Jordan Douherty murder trial: Court hears teen died of blood loss after being stabbed outside Collier Row community centre
- Credit: Met Police
A doctor who performed the post mortem examination on a 15-year-old boy who was killed following a fight outside a Collier Row community centre told a court that the cause of death was shock caused by blood loss.
Forensic pathologist Dr Ben Swift spoke at the Old Bailey, today, December 4, having examined the body of Jordan Douherty two days after he died outside the North Romford Community Centre, on June 23 this year.
He described how there were 12 notable injuries on the schoolboy’s body, mainly consisting of bruises and grazes, as well as two stab wounds.
The first of the stab wounds was to the brachiocephalic vein, “a significant blood vessel” which carries blood from the rib cage to the heart.
He then went onto describe the second stab wound which entered the left rib to the breast bone and pierced the heart.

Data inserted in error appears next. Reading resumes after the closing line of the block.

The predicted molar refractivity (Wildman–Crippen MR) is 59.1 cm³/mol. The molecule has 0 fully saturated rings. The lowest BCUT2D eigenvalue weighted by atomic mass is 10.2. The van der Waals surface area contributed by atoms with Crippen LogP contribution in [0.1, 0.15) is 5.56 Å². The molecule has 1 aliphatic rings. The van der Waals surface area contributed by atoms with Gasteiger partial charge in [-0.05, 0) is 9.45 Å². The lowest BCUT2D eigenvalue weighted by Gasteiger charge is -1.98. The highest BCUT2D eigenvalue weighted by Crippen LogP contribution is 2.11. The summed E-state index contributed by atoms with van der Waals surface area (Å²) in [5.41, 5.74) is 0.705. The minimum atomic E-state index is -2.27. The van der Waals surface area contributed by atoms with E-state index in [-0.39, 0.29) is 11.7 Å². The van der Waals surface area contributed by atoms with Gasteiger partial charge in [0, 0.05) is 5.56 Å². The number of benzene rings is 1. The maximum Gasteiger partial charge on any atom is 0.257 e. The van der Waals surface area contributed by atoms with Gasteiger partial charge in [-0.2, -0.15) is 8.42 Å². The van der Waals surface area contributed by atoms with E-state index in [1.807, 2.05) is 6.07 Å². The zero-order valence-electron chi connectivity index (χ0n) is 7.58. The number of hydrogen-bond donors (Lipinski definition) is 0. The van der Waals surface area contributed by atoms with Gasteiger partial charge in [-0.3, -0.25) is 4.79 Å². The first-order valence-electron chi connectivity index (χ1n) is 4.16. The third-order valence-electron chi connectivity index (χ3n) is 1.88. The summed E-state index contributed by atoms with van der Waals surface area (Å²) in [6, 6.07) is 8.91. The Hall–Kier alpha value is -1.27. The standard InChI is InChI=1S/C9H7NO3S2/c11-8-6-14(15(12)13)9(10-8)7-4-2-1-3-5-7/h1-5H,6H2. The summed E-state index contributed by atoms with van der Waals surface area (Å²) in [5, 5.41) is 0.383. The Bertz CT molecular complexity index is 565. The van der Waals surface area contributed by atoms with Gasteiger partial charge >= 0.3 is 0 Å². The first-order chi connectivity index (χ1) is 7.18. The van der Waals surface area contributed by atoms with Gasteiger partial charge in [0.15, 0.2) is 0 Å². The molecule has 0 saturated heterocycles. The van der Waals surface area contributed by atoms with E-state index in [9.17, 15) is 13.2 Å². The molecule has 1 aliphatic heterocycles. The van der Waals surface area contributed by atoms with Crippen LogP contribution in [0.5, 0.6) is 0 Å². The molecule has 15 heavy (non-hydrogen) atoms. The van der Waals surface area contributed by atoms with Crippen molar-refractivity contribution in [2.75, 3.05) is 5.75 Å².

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Dr Swift said: “The most significant is the first to the left of the chest which penetrated the main pumping chamber of the heart.
“However, he would have been capable of talking, shouting, walking and perhaps running a short distance.
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“Although he would have rapidly collapsed due to the decreasing blood pressure and would have died within minutes.”
Referring to the injury to the vein, he added: “It may not have been as immediate as the stab wound to the left of the chest but in isolation it could have been fatal.”
When asked about any other wounds by prosecutor Duncan Atkinson, Dr Swift said that the 15-year-old sustained no wounds to his knuckles and there was no evidence of any defensive injuries.
He also told the jury that “at least moderate” force was used.
Dr Swift concluded: ‘The cause of death is hypovolemic shock which is the scientific term for massive blood loss and the cause of that is the stab wound to the chest.”
A 17-year-old from Newham denies murdering Jordan, while a 17-year-old and another 16-year-old deny conspiracy to commit grievous bodily harm.
All three defendants cannot be named for legal reasons.
The trial continues.